A guided missile destroyer is a destroyer designed to launch guided missiles. Many are also equipped to carry out anti-submarine, anti-air, and anti-surface operations. The NATO standard designation for these vessels is DDG. Nations vary in their use of destroyer D designation their hull pennant numbering, either prefixing, or dropping it altogether. The U.S. Navy has adopted the classification DDG in the US hull classification symbol.
In addition to the guns that destroyers have, a guided missile destroyer is usually equipped with two large missile magazines which store the missiles for the ship, usually in Vertical Launch Cells. Some guided missile destroyers contain powerful weapon system radars, like the United States’ Aegis combat system, and may be adopted for use in an anti-missile role or a ballistic missile defense role. This is especially true of navies that no longer operate cruisers, as other vessels must be adopted to fill in the gap.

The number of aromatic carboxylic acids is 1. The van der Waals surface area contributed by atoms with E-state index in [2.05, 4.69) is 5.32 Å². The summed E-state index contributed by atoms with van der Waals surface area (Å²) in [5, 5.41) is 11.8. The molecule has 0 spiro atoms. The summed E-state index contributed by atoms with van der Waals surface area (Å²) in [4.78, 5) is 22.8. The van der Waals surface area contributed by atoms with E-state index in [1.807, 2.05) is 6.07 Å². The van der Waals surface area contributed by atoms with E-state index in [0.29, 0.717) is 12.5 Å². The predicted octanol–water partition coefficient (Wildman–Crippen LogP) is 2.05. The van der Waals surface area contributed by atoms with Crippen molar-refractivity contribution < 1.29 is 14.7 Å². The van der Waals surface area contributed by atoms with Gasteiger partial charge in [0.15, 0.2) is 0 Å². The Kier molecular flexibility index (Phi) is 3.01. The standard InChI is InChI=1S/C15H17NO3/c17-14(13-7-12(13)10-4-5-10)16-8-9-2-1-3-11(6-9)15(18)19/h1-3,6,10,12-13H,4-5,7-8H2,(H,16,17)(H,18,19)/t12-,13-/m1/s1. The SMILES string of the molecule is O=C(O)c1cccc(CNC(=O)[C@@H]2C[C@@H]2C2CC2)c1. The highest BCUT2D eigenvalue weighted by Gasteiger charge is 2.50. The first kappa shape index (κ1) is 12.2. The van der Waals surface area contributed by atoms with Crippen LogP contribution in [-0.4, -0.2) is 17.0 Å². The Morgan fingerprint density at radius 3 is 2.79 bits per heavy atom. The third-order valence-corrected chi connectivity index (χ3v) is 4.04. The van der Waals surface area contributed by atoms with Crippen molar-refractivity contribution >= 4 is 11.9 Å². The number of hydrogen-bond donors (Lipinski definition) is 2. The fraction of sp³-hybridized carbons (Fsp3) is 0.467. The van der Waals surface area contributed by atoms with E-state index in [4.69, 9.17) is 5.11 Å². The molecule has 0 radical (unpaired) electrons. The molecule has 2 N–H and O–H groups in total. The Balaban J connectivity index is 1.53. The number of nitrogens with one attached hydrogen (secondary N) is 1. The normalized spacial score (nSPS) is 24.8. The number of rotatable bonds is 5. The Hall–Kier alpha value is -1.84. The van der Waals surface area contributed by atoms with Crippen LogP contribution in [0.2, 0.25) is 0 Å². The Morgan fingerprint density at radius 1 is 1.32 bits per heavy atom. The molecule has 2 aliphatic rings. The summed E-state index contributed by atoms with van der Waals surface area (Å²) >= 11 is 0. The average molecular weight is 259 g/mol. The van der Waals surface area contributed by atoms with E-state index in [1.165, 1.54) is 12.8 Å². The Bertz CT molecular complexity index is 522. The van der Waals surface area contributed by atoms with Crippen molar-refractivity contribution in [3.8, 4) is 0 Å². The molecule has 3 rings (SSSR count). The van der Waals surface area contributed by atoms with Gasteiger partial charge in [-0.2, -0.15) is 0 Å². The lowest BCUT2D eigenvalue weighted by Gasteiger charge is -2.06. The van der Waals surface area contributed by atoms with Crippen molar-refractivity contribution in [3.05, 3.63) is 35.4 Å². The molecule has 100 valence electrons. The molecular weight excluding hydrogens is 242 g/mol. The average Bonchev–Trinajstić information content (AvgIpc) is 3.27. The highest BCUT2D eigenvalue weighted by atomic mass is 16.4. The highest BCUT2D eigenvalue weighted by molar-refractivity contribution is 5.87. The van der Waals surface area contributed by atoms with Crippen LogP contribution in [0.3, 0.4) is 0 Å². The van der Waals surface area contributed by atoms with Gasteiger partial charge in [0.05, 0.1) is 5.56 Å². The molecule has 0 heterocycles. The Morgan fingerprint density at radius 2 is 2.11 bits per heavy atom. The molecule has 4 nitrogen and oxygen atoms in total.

USS Stockdale (DDG-106) is an Arleigh Burke-class guided missile destroyer in the United States Navy. The third Navy ship of that name, Stockdale is named after Vice Admiral James Bond Stockdale (1923–2005) and is the 56th destroyer in her class. She was authorized on 13 September 2002 and was built by Bath Iron Works. She was christened 10 May 2008 by Admiral Stockdale's widow, Sybil, and delivered to the Navy on 30 September 2008. She transited the Panama Canal in March 2009; Adm. Stockdale's youngest son and grandchildren joined the ship for the trip. USS Stockdale was commissioned on 18 April 2009 at Port Hueneme.